France stands up for ex-slave colony Haiti

France stands up for ex-slave colony Haiti

18th January 2010, Comments 0 comments

With a shared history that dates back to the 15th century, it is no wonder the French has been prompt in providing aid to quake-hit Haiti.

France on Friday bid for a leading role in rebuilding Haiti after the earthquake, reflecting its special ties with the impoverished former colony where sugar and slaves once lined its pockets.

As its rescuers joined others scrambling to reach people trapped by rubble after Tuesday's earthquake, France led calls for an international conference on rebuilding the country and urged creditor countries to cancel its debt.

Of all the foreign countries sending aid, France has the strongest cultural ties with Haiti, whose inhabitants speak the heavily French-influenced Creole language.

Some 45,000 Haitians live in France and many have relatives there affected by the disaster. A foreign ministry information line for Haiti reported 6,000 calls in the two days following the quake.

"We have a lot of family there, my grandmother, and my brother who is on holiday in Port-au-Prince," said Camita Guelce, who runs a hairdressing salon in the Paris suburb of Saint-Denis, home to more than 12,000 Haitians.

"The hardest thing is not knowing anything: whether they are alive or dead, whether they are suffering," she added.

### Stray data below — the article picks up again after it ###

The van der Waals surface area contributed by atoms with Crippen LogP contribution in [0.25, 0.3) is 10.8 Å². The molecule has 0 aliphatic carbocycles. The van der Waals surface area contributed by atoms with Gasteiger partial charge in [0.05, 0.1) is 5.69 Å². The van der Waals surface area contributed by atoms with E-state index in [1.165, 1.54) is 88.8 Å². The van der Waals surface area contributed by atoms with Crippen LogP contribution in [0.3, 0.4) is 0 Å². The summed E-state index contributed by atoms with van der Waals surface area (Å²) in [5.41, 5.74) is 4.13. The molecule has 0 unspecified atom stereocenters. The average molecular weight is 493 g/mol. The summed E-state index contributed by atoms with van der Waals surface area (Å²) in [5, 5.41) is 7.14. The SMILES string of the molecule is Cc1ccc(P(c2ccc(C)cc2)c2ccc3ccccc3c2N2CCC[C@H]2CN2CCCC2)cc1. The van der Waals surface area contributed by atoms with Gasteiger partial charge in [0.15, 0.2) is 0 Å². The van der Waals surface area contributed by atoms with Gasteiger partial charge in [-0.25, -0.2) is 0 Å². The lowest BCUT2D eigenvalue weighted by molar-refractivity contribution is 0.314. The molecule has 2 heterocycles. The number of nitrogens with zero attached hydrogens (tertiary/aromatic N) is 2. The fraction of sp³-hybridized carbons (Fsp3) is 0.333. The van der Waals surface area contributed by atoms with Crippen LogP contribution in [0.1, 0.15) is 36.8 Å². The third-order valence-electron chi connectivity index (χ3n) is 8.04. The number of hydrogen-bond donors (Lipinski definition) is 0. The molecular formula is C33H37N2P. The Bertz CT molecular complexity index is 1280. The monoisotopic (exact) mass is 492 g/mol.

Up to 30 French citizens are feared dead in the wake of this week's devastating earthquake in Haiti, France's development minister said Friday midday.

Army officers from France and other European countries work in a crisis center to coordonate European assistance to the victims of Haitian earthquake disaster, at the French Defense ministry in Paris

"There are at least 20 to 30 citizens who we believe should have come forward and have not, that leads us to believe the worst," Alain Joyandet told AFP.

Six French dead have been confirmed so far, said the French foreign ministry in Paris.

An estimated 1,400 French citizens live in Haiti, the vast majority in the capital Port-au-Prince. Around half have dual French-Haitian citizenship.

The French adoption agency AFA estimated that between 1,200 and 1,500 French families were in the process of adopting a child from Haiti and asked them to contact French authorities to see if the children survived the quake.

French music stars mobilise for Haiti
Meanwhile, dozens of French rappers and pop stars are joining renowned singers Charles Aznavour and Youssou N'Dour to record a music video Friday to raise funds for quake-stricken Haiti.

Un geste pour Haiti Cherie (A Gesture for Dear Haiti) will be widely distributed to French television stations, appealing to viewers to make a donation for quake relief.

Hip hop duo Neg'Marrons wrote the music and each of the 40 odd artists would contribute a line to the lyrics of the song that would be recorded in a Paris studio, said a spokesman for Trace TV music channel.